Rev. Metcalfe describes the tenets of the American Vegetarian Society
American Vegetarian Society is established
The Rev. William Metcalfe on taking the chair, addressed the Convention in a few appropriate remarks, expressive of the objects of the Convention. So far as he was informed, he believed the objects contemplated to be, to promote a knowledge of the principles, and an extension of the practice of a Vegetable Diet in the community; - to induce habits of abstinence from fish, flesh and fowl, as food; and secure the adoption of a principle which would tend essentially to promote a "sound mind in a sound body."
He observed that the subject was one of a deeply interesting nature. The preservation of health, and the attainment of longevity were objects of desire with every human being, whatever might be the tenure by which life was held. The subject of diet was confessedly one of interest to all, and one on whichall ought to have an accurate knowledge, especially as to its main principles, and their more immediate personal application. He had long ago laid aside the use of the flesh of animals, and had confined himself to the products of the vegetable kingdom. "It was nearly forty-one years since he had made use of any kind of flesh-food. He had raised a family, some of his children being present; and he had children and grandchildren who had never tasted flesh. The consequence of that system of dietetics had been altogether satisfactory. As a general thing they had enjoyed good health - better in fact, than their neighbours. When the yellow fever broke out in Philadelphia, in 1818, his residence was in the immediate vicinity of its appearance. He visited families afflicted with that disease, and yet neither himself nor his family were affected by the epidemic. The same exemption was experienced during the cholera of 1832 and 1849. All those facts went to confirm more fully, the sentiment in favour of vegetable food, long ago embraced, that the diet best adopted to health - best adapted to the true enjoyment of life, and to the development of all the higher powers of our nature, was that known as the Vegetarian Diet (Applause).
They had met there to endeavour to form a Vegetarian Society, composed of individuals favourable to the adoption and dissemination of principles advocating the Vegetable Diet. It would be for that assembly to consider whether it would be well to organize an association of that kind then, or not, and to act accordingly. Some discussion followed these remarks of the President.
That comaprative anatomy, human physiology, and chamical analysis of different animal and farinaceous substances, uniteldly proclaim the position, that not only the human race may, but should, subsist upon the productions of the vegetable kingdom.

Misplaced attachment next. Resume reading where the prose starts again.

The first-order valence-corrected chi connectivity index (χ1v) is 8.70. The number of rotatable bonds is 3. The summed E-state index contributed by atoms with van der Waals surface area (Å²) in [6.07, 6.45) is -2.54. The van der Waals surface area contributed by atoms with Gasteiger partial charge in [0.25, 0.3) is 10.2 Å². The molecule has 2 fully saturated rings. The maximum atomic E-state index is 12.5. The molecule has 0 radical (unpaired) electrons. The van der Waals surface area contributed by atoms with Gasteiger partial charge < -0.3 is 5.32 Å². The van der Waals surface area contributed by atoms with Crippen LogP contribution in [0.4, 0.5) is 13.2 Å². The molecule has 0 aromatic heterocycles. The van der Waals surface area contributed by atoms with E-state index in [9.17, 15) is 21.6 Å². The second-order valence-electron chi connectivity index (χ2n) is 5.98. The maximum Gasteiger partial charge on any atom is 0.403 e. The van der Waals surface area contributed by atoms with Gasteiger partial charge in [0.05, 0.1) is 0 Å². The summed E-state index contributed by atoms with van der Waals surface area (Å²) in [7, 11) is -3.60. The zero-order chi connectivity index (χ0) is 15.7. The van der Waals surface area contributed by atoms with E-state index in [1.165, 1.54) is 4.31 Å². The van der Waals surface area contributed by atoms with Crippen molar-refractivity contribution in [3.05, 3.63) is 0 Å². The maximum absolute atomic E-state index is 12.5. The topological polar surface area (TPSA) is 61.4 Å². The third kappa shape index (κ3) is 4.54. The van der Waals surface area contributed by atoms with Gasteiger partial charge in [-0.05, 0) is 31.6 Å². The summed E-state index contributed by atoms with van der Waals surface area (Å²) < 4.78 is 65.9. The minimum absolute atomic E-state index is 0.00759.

That the Vegetarianm principle of diet derives the most ancient authority from the appointment of the Creator to man - when he lived in purity and peace, and was blessed with health and happiness - in Paradise.
That though the use of animal food be claimed, under the sanction of succeeding times, it rests only on the permissions accorded to man in his degraded condition, and is a departure from the appointment of the creator.
That if any man would return to Paradise and purity, to mental and physical enjoyment, he must return to the Paradisaical diet, and abstain from the killing and eating of animals as food.
That there is found in the vegetable world every element which enters into the animal organization; and that combinations of those elements in the vegetable kingdom are best adapted to the most natural and healthy nourishment of man.
That the approbation of man's unsophisticated and unbiassed powers of taste, sight, and smell, are involuntarily given to fruits, farinacea, and vegetable substances, in preference to the mangled carcases of butchered animals.
That flesh-eating is the key-stone to a wide-spread arch of superfluous wants, to meet which, life is filled with stern and rugged encounters, while the adoption of a vegetarian diet is calculated to destroy the strife of antagonism, and to sustain life in serenity and strength.
That as there are intellectual feasts and a mental being into which the inebriate can never enter, and delights which he can never enjoy - so there are mental feasts, and a moral being, which to the flesh-eater can never be revealed, and moral happiness in which he cannot fully participate.
That cruelty, in any form, for the mere purpose of procuring unnecesary food, or to gratify depraved appetites, is obnoxious to the pure human soul, and repugnant to the noblest attributes of our being.
That the evidence of Linnaeus, Sir Richard Phillips, Franklin, Sir Isaac Newton, John Wesley, Swedenborg, Howard, Jefferson, Rouseau, Akenside, Pope, Shelley, Sir John Sinclair, Arbuthnot, and a host of others, living as well as ancient observers of nature, testify to the truth of vegetarianism.
That in the vegetarian cause, a new field of exercises is opened up to the moral reformer, in which he is most earnestly and cordially invited to become a co-worker with truth, by adopting its teachings in the government of his own life, and by diffusing its principles in all his efforts for the elevation of his fellow man.
That we will personally interest ourselves in promoting the circulation of publications calculated to advance our cause - such as the London Vegetarian Advocate, the water cure and phrenological journals of New York, and all publications having for their objects the promotion of a knowledge of the laws of our being.
That we hail with great joy the progress of the vegetarian cause in England, where large societies exist, which, in one or two instances, embrace nearly five hundred members.
That it is advisable to organize State and local vegetarian societies wherever practicable, with as littel delay as possible - lecturing and diffusing facts and principles in the science of man.